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Rain man: Jerry Block plans to save every drop

September 1, 2009 |  9:38 am

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Jerry Block's house in Monte Sereno, Calif., just west of San Jose, looks ordinary enough, but peek in his backyard and you'll see an elaborate water-harvesting system that will collect as much as 20,000 gallons per year.

Considering that a typical American household of four can use about 400 gallons of water a day, according to the Environmental Protection Agency, and UNICEF estimates that a person could live off just 5 gallons per day, Block's storage system might seem excessive. But the green-minded retired anesthesiologist says the size and scope of his system -- four massive holding tanks and specialized rain gutters -- were determined by how much water he would need to irrigate an acre of land. His goal, he says, will be to store enough water in the rainy season to irrigate crops and produce food the rest of the year.

“We sized our system according to how much water we’d need to grow enough trees, fruits and vegetables for two people,” Block says. “We get about 15 inches of rain, and we live on an acre of land, so that works out to about 20,000 gallons of irrigation water per year.”

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JerryBlock_LATimes_6 Could Block's setup be duplicated in other regions, assuming a homeowner had the land and didn't mind the look? Yes. The problem is that the rainwater technically is gray water -- not clean enough for drinking or bathing. Block insists that his water could be filtered easily and inexpensively, and even without a filtering system, he says he could help his neighbors in the event of fire.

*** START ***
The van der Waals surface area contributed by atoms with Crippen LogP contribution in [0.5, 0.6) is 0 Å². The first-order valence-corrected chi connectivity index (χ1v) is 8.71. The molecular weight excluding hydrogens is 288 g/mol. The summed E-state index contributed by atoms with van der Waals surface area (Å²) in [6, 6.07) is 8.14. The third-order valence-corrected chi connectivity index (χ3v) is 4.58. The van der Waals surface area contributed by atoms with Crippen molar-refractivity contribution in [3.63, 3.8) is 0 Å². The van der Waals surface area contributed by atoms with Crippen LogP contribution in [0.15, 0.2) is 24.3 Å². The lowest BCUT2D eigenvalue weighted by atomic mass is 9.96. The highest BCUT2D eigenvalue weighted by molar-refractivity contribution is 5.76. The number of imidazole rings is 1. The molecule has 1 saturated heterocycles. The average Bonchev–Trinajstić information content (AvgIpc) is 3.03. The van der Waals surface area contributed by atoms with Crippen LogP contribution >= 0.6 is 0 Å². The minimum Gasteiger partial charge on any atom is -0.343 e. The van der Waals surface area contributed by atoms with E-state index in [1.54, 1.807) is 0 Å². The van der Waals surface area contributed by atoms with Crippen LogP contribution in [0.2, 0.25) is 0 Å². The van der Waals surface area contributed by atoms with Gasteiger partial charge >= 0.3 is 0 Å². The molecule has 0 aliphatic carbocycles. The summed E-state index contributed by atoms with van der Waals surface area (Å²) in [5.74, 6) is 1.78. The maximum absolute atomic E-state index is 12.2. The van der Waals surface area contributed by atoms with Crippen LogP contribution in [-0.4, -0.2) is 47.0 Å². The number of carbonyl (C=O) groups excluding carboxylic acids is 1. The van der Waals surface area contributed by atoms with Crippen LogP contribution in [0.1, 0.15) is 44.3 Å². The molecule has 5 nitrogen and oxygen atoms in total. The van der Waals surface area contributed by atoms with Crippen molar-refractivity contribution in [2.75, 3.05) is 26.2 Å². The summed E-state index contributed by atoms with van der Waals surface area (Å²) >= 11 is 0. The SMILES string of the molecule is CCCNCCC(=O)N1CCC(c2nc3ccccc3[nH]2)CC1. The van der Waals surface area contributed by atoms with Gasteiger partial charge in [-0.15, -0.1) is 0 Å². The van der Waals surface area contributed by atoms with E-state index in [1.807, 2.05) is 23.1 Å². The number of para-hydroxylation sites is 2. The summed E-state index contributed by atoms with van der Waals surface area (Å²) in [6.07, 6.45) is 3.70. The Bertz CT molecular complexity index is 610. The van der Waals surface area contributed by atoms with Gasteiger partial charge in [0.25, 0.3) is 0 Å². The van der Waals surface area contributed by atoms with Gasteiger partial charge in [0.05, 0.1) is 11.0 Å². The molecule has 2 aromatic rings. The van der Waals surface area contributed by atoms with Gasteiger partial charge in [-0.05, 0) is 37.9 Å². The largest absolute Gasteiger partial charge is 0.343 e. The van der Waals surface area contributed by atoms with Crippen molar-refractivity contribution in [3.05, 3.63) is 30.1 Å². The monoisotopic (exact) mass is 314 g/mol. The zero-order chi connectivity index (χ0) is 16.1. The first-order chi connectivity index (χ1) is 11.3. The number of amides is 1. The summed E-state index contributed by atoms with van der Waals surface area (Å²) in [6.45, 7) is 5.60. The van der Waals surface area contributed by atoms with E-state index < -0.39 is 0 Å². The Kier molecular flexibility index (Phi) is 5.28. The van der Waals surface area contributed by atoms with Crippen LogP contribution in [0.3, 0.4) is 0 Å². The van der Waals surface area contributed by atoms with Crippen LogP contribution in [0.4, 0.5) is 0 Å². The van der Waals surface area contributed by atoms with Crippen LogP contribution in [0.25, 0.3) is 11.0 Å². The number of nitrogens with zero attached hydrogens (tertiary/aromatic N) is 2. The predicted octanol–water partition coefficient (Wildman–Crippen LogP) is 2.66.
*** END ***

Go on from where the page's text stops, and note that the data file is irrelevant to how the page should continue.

“We could also use it for the toilets,” he adds. “But we haven’t done that yet.”

Block spent $29,000 on the system, which was made by Rain Harvesting Systems and Gutterglove. “But I see it as a long-term investment into a very critical infrastructure,” he says.

Block sees deep geo-political ramifications. Water, he points out, is tied to energy production, and by weaning ourselves off water, we’re weaning ourselves off foreign interests. “I see this as a patriotic act,” he says.

“People don’t realize just how scarce fresh water is getting. We really take it for granted.”

-- Paul Young

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Photos, from top: Jerry Block and his four water storage tanks; a detail of the Gutterglove Gutterguard, a filter that prevents leaves and other debris from entering the system; the Rain Harvesting Systems setup includes a red pipe that serves as a "roof washer" (a secondary filter to remove contaminants such as bird droppings) and a green pipe that delivers rainwater to the storage tank; Block lets out some of the water from a tank.

Photo credit: Robert Lenney

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